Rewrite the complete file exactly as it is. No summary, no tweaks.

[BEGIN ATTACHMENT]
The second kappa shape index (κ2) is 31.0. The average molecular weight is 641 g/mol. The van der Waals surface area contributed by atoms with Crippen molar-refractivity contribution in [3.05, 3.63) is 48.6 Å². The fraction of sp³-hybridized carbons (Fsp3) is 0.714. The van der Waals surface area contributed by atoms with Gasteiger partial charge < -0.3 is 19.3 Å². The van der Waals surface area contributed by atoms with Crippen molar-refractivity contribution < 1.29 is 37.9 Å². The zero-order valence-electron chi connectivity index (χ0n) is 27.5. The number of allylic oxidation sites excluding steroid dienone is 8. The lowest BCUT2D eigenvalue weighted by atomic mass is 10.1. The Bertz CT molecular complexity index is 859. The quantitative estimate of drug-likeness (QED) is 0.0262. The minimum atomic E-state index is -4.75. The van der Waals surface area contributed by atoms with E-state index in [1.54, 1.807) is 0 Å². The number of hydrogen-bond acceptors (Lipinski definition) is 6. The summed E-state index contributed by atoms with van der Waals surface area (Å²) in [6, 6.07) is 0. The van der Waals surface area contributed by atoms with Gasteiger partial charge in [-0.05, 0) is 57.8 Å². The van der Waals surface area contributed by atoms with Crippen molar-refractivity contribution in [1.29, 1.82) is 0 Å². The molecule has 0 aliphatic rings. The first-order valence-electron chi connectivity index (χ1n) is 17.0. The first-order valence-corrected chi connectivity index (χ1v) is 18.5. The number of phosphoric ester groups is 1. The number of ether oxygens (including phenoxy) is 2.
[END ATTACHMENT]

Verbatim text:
The second kappa shape index (κ2) is 31.0. The average molecular weight is 641 g/mol. The van der Waals surface area contributed by atoms with Crippen molar-refractivity contribution in [3.05, 3.63) is 48.6 Å². The fraction of sp³-hybridized carbons (Fsp3) is 0.714. The van der Waals surface area contributed by atoms with Gasteiger partial charge < -0.3 is 19.3 Å². The van der Waals surface area contributed by atoms with Crippen molar-refractivity contribution < 1.29 is 37.9 Å². The zero-order valence-electron chi connectivity index (χ0n) is 27.5. The number of allylic oxidation sites excluding steroid dienone is 8. The lowest BCUT2D eigenvalue weighted by atomic mass is 10.1. The Bertz CT molecular complexity index is 859. The quantitative estimate of drug-likeness (QED) is 0.0262. The minimum atomic E-state index is -4.75. The van der Waals surface area contributed by atoms with E-state index in [1.54, 1.807) is 0 Å². The number of hydrogen-bond acceptors (Lipinski definition) is 6. The summed E-state index contributed by atoms with van der Waals surface area (Å²) in [6, 6.07) is 0. The van der Waals surface area contributed by atoms with Gasteiger partial charge in [-0.05, 0) is 57.8 Å². The van der Waals surface area contributed by atoms with Crippen molar-refractivity contribution in [1.29, 1.82) is 0 Å². The molecule has 0 aliphatic rings. The first-order valence-electron chi connectivity index (χ1n) is 17.0. The first-order valence-corrected chi connectivity index (χ1v) is 18.5. The number of phosphoric ester groups is 1. The number of ether oxygens (including phenoxy) is 2.